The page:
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Introduction

 
Introduction

Chapter: 1 - Introduction

Subchapter: 1 - Introduction

Each of our lives is a story. We journey along a road of experiences and emotions, passing significant milestones along the way. When suddenly, the road beneath our feet takes a sharp turn, breaking from what was once certain.

Breast cancer causes this break. Perspective ruthlessly shifts; you and your loved ones see the road differently than before.

However, we see the road has not ended–it continues on through new hills and new valleys. We know that life has done this before, curiously forcing us into foreign places and down roads that seemed impassable. Yet somehow these challenges become fertile soil where seeds of strength, love, and resilience mature and grow strong.

Remember, this is a road that has been traversed by thousands of women, women with full lives and loved ones. Women whose dreams–whose lives–were threatened by breast cancer. Women who now share stories of endurance and hope.

Beyond the Shock® is first and foremost a resource for women who have been diagnosed with breast cancer. Secondly, it is for their loved ones to gain a better understanding of the disease and to feel a stronger sense of connection. Finally, it is for doctors to reinforce their instruction and advice.

This is the first of a series of videos, divided up into chapters and sub-chapters. These videos will provide information for you to process, share and use to your own benefit. You will learn about breast cancer: it’s types and stages, how it grows, how it is diagnosed, and how it is treated. More than anything else, Beyond the Shock® is a place to gain knowledge for today and receive hope for tomorrow.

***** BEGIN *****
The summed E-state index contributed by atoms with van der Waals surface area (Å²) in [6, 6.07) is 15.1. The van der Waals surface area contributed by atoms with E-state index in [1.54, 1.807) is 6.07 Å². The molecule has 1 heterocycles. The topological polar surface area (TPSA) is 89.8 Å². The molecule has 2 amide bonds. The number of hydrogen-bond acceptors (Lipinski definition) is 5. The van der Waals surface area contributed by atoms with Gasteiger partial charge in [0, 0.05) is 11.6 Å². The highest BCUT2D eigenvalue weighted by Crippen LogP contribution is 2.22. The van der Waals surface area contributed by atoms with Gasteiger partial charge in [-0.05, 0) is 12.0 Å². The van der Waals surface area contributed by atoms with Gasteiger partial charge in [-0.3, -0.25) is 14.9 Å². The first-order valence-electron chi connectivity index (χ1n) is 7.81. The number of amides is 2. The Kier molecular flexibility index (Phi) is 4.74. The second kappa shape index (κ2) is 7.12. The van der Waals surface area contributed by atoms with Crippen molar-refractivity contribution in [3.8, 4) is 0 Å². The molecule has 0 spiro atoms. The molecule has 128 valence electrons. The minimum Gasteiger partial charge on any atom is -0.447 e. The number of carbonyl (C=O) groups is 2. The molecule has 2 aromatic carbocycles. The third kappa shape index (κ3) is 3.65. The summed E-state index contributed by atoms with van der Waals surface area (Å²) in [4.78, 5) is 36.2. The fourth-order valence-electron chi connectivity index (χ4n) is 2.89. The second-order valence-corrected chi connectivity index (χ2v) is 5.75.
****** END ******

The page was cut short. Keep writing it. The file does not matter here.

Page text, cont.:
Related Questions

  • Thumb avatar default

    What are some breast cancer drugs for stage 3?

    Asked by anonymous

    Learning About Breast Cancer
    almost 8 years 2 answers
    • Diana Foster Payne Profile
      anonymous
      Stage 4 Patient

      I have stage 3c breast cancer. Oncologists can be different in their methods of treatment. Most later stages of breast cancer are treated with chemo first. I had 4 rounds of dose dense Adriamiacin/Cytoxin followed by 4 dose dense rounds of Taxol. They like to bring out the "big guns" for our...

      more

      I have stage 3c breast cancer. Oncologists can be different in their methods of treatment. Most later stages of breast cancer are treated with chemo first. I had 4 rounds of dose dense Adriamiacin/Cytoxin followed by 4 dose dense rounds of Taxol. They like to bring out the "big guns" for our stage. I was allowed to recover a few weeks after chemo. I had a new PET scan, and just had a bilateral mastectomy a few days ago. When I heal from my surgery, I will go through 6.5 weeks of radiation. Finally ....because of my being ER/PR ....I'll be put on a hormone blocker. Hopefully when I finish my radiation I'll be in remission. :) Good luck to you!

      6 comments
    • Kathy M Profile
      anonymous
      Learning About Breast Cancer

      I'm stage 3 also and I'm having the same course of treatment as Diana except I had my surgery before chemo.